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Projects. Life and Earth Sciences

Study of the molecular bases of hereditary blindness

Lead Researcher:
Ana Méndez Zunzunegui

Research Centre:
Instituto de Investigación Biomédica de Bellvitge (IDIBELL). Barcelona.

Abstract: 
Ana Méndez ZunzuneguiHereditary retinal dystrophies are disorders which are highly heterogeneous in clinical and genetic terms, and there is currently no cure for them. They affect 15,000 people in Spain, according to the FARPE. To date up to 150 genes have been described which cause retinal dystrophy, illustrating the difficulty of studying these disorders. From a clinical point of view, the challenge is to design treatments to halt retinal degeneration and restore visual function. For this, it is necessary to discover more about the molecular and cellular processes which are altered by mutations in different genes. This project centres on studying the effect in the cell of loss of function mutations in retGC and RD3 (genes GUCY2D and RD3, associated with Leber Congenital Amaurosis, the most severe form of hereditary blindness), and functional gain mutations in proteins GCAP1 and GCAP2 (genes GUCA1A and GUCA1B associated with cone and rod dystrophies). These proteins form the RD3/retGC/GCAPs complex, which is responsible for cGMP synthesis in photoreceptors. Given that cGMP is the second messenger in phototransduction, this complex is absolutely indispensable for visual function. The project will cover the study of the organisation, traffic and different aspects of the in vivo regulation of this complex. This project also aims to develop new murine genetic techniques based on DNA electroporation in vivo to make it possible to accelerate the study of gene function in the retina. Given the complexity of the visual system and the high degree of specialisation of the cone and rod photoreceptor cells and the difficulty of reproducing them in a culture, the development of murine models is extremely useful in gene function studies and when determining the molecular bases of hereditary retinal dystrophies.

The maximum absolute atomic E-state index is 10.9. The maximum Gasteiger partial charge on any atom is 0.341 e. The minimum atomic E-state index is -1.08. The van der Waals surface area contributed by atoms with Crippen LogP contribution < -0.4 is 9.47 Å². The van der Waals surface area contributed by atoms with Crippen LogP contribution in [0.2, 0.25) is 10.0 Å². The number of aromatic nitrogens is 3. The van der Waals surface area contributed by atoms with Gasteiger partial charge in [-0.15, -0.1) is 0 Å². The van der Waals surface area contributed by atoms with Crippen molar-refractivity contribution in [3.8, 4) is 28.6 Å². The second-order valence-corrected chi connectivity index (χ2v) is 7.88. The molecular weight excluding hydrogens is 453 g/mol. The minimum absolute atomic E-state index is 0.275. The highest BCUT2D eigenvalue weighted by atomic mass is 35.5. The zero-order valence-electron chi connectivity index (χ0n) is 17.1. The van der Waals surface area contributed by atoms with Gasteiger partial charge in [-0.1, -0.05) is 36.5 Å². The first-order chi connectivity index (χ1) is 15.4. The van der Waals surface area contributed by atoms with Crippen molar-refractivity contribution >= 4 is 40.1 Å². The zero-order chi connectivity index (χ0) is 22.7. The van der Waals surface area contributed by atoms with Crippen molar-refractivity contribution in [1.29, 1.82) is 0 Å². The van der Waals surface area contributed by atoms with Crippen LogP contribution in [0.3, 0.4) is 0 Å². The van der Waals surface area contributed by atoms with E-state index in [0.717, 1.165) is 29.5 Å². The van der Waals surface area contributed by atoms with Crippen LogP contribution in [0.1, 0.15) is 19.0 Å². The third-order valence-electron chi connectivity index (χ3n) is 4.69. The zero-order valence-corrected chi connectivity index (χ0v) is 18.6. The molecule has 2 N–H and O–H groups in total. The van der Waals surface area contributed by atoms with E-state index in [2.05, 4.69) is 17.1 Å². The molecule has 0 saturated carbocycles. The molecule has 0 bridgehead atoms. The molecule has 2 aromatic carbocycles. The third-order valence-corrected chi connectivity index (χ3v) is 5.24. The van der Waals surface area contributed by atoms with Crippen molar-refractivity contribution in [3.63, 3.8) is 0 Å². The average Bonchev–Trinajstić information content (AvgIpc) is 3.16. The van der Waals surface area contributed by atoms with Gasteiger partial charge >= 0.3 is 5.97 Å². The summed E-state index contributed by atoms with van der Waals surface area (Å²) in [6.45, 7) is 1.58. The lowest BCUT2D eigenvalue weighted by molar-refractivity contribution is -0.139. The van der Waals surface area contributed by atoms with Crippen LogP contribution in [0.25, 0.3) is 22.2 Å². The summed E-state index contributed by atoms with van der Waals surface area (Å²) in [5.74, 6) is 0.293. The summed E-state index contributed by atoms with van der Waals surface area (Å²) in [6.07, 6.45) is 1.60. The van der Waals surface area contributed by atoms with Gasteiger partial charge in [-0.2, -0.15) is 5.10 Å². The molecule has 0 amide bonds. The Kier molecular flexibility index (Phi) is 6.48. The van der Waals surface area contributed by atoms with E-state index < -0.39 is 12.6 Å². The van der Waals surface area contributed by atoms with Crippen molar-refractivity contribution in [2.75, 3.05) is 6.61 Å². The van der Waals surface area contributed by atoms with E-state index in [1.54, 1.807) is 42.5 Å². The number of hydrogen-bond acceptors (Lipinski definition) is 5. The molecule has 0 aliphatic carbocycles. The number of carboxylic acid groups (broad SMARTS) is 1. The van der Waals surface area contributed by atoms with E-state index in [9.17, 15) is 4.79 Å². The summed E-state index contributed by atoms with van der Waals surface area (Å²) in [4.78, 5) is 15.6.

Ana Méndez Zunzunegui

She holds a Chemistry degree and doctorate in Science (Biochemistry and Molecular Biology) from the Universidad Autónoma de Madrid (UAM, 1995). She made her postdoctoral visit and then remained as an "associate researcher" in the group of Dr. Jeannie Chen in the Keck School of Medicine of South California University (Los Angeles, USA), from 1996 to 2007. AMZ joined the Instituto de Investigaciones Biomédicas de Bellvitge (IDIBELL) as Ramón y Cajal researcher in 2007, where she leads a group investigating the retina. She is currently professor of the Physiology Department II (University of Barcelona) and teaches in Medicine and Biomedicine degree courses. Since 1996 her research has centred on retinal photoreceptor cell response to light: the signalling processes involved, their regulation, and how genetic faults at this level lead to different forms of hereditary blindness. She has made significant contributions in this field, having published in journals such as Science, Neuron, PNAS, PLoS Genetics and the Journal of Neuroscience. Her contribution to the science is reflected by 23 publications and many communications to international congresses, as well as directing doctoral theses and studies for Master's degree. Since she joined the Idibell-UB, AMZ has been and is the chief researcher in 5 competitive research projects.


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